Survivors of Terrorist Victims Granted Domestic Partnership Benefits?
(CNSNews.com) - Homosexual partners of those who died in the September 11 terrorist attacks are now eligible to receive relief funds from organizations who, along with Congress, are beginning to redefine the definition of family in the United States.
Domestic partnership status has been watched closely in recent weeks. Congress voted overwhelmingly last week in favor of legislation that would allow the District of Columbia to spend local funds to establish domestic partner benefits, while the American Red Cross announced it would give benefits to homosexuals who lost partners in the September 11 attack.
"Red Cross is a neutral and impartial organization and we help people who need help. So, we don't help with regards to race, creed, color, religion and sexual orientation. We help people who need to be helped," Stacey Grissom, media relations associate for the Red Cross, said.
Grissom said the Red Cross is working with employers to locate information on victims' nearest living relatives. "So in those cases where the next of kin is listed as a domestic partner, that would be a person who would definitely get benefits," she said.
Other large relief agencies such as the United Way are sending donations to victim service organizations that in turn have indicated they will offer financial assistance to homosexual domestic partners, Gay.com News reported.
Matt Foreman, executive director of Empire State Pride Agenda, said his group had received commitments from several relief organizations to assist homosexuals who had lost their domestic partner in the attacks.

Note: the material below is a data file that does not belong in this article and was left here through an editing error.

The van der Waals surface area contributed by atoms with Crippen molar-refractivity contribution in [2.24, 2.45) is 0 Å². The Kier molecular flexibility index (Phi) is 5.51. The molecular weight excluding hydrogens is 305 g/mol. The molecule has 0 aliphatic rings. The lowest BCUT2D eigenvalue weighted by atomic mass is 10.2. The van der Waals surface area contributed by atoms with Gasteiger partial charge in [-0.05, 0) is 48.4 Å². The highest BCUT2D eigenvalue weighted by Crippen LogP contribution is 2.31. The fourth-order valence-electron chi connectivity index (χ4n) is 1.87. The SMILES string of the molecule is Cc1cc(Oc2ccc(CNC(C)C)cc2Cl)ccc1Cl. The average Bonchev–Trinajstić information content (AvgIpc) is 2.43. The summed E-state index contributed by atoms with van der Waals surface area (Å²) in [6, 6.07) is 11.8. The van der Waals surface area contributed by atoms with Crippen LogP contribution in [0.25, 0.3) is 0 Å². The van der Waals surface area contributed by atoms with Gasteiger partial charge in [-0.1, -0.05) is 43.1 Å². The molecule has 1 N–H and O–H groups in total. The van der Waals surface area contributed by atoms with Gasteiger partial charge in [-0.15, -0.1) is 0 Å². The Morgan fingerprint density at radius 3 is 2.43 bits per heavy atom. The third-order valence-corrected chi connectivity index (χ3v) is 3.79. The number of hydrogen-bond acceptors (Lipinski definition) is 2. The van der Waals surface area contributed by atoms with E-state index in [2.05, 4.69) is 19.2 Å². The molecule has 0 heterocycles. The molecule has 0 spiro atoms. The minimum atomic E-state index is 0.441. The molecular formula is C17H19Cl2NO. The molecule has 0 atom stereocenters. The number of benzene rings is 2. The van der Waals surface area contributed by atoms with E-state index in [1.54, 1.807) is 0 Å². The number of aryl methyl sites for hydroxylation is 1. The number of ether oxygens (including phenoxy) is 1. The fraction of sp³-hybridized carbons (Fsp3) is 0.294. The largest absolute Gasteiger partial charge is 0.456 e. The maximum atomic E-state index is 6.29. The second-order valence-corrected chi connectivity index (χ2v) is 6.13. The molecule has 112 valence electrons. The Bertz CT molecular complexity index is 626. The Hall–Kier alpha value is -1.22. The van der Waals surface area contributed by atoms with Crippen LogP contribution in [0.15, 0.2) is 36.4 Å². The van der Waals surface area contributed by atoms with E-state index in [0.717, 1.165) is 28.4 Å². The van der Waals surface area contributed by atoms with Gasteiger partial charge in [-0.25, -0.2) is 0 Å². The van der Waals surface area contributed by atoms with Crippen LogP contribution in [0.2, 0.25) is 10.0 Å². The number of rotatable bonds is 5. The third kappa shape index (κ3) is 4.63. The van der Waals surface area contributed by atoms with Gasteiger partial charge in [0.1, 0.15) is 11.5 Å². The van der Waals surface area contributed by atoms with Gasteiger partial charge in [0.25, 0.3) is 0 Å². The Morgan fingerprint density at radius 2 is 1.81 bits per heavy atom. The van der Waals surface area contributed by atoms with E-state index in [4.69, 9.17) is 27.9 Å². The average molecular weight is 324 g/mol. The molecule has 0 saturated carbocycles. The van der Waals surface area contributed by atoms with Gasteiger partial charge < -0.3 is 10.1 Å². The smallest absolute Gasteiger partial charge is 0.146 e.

"We have had some success. On the positive side, everyone we have contacted has been very receptive and sympathetic and saying they really want to do the right thing for everyone," Foreman said.
"On the negative side, what we're finding is most of these funds, including the Red Cross, had no written guidelines, at least that they could provide to govern the granting of benefits to gay survivors or common-law heterosexual partners or the children of people in either one of those situations," he said.
Foreman said while the issue of domestic partnerships is not new, the size and scope of the September 11 attacks is forcing relief agencies to deal with domestic partnerships on a whole new level.
"I think that one positive thing that will come out of this tragedy is that all of these relief organizations will have to grapple with this issue and come up with a policy to guide their staff," Foreman said.
Domestic partners still cannot receive government-funded relief in the forms of social security or worker's compensation, according to Foreman.
"No matter what kind of work we do and no matter how successful we are with the Red Cross, with United Way, with these various relief funds, gay and lesbian survivors are still going to face a huge inequity," Foreman said. "No matter what work we do, we're not going to be able to get them to tap into the key long-term government supported programs."
Rev. Louis P. Sheldon, chairman of the Traditional Values Coalition, said money should not be granted to homosexuals who lost partners in the attack.
"[Relief organizations] should be first giving priority to those widows who were at home with their babies, and those widowers who lost their wives," Sheldon said. "It should be given on the basis and priority of one man and one woman in a marital relationship.
"This is just another example of how the gay agenda is seeking to overturn the one man-one woman relationship from center stage in America, taking advantage of this tragedy," he said.
Sheldon said any money given to domestic partners could open a door for homosexual advocates to go to any court and call attention to the fact that relief organizations are recognizing homosexual relationships and traditional marriage on the same level.
"There is no question that groups like the Empire State Pride Agenda would very much like to redefine what marriage is and how marriage functions and who enters into marriage," he said.